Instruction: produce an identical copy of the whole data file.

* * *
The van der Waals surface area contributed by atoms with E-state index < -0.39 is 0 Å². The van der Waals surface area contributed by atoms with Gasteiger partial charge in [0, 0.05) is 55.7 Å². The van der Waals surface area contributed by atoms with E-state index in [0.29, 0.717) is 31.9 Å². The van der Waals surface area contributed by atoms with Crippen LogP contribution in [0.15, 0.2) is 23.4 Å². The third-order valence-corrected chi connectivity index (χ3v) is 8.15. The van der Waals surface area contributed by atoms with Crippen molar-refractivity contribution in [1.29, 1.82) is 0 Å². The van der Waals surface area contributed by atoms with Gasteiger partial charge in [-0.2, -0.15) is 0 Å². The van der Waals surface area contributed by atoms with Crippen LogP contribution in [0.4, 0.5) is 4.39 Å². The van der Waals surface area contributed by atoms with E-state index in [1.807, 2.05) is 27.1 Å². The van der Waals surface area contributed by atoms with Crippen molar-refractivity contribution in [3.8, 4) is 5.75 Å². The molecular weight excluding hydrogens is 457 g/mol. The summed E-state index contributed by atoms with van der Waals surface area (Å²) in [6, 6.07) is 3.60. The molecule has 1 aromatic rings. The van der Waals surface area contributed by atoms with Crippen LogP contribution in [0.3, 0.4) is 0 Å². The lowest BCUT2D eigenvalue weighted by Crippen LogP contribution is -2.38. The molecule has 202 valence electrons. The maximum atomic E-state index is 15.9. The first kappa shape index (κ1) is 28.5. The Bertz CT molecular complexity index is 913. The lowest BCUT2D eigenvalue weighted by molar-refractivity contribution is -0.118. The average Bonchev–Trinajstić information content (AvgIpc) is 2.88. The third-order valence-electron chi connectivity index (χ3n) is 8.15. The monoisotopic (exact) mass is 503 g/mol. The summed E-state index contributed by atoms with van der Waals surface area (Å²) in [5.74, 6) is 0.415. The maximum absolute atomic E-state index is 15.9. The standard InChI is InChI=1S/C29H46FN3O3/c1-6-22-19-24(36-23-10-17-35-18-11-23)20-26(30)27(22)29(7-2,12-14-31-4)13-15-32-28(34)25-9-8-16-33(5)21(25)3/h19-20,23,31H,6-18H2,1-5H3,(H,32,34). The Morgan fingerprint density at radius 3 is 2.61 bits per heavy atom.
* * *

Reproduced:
The van der Waals surface area contributed by atoms with E-state index < -0.39 is 0 Å². The van der Waals surface area contributed by atoms with Gasteiger partial charge in [0, 0.05) is 55.7 Å². The van der Waals surface area contributed by atoms with E-state index in [0.29, 0.717) is 31.9 Å². The van der Waals surface area contributed by atoms with Crippen LogP contribution in [0.15, 0.2) is 23.4 Å². The third-order valence-corrected chi connectivity index (χ3v) is 8.15. The van der Waals surface area contributed by atoms with Crippen molar-refractivity contribution in [1.29, 1.82) is 0 Å². The van der Waals surface area contributed by atoms with Gasteiger partial charge in [-0.2, -0.15) is 0 Å². The van der Waals surface area contributed by atoms with Crippen LogP contribution in [0.4, 0.5) is 4.39 Å². The van der Waals surface area contributed by atoms with E-state index in [1.807, 2.05) is 27.1 Å². The van der Waals surface area contributed by atoms with Crippen molar-refractivity contribution in [3.8, 4) is 5.75 Å². The molecular weight excluding hydrogens is 457 g/mol. The summed E-state index contributed by atoms with van der Waals surface area (Å²) in [6, 6.07) is 3.60. The molecule has 1 aromatic rings. The van der Waals surface area contributed by atoms with Crippen LogP contribution in [0.3, 0.4) is 0 Å². The lowest BCUT2D eigenvalue weighted by Crippen LogP contribution is -2.38. The molecule has 202 valence electrons. The maximum atomic E-state index is 15.9. The first kappa shape index (κ1) is 28.5. The Bertz CT molecular complexity index is 913. The lowest BCUT2D eigenvalue weighted by molar-refractivity contribution is -0.118. The average Bonchev–Trinajstić information content (AvgIpc) is 2.88. The third-order valence-electron chi connectivity index (χ3n) is 8.15. The monoisotopic (exact) mass is 503 g/mol. The summed E-state index contributed by atoms with van der Waals surface area (Å²) in [5.74, 6) is 0.415. The maximum absolute atomic E-state index is 15.9. The standard InChI is InChI=1S/C29H46FN3O3/c1-6-22-19-24(36-23-10-17-35-18-11-23)20-26(30)27(22)29(7-2,12-14-31-4)13-15-32-28(34)25-9-8-16-33(5)21(25)3/h19-20,23,31H,6-18H2,1-5H3,(H,32,34). The Morgan fingerprint density at radius 3 is 2.61 bits per heavy atom.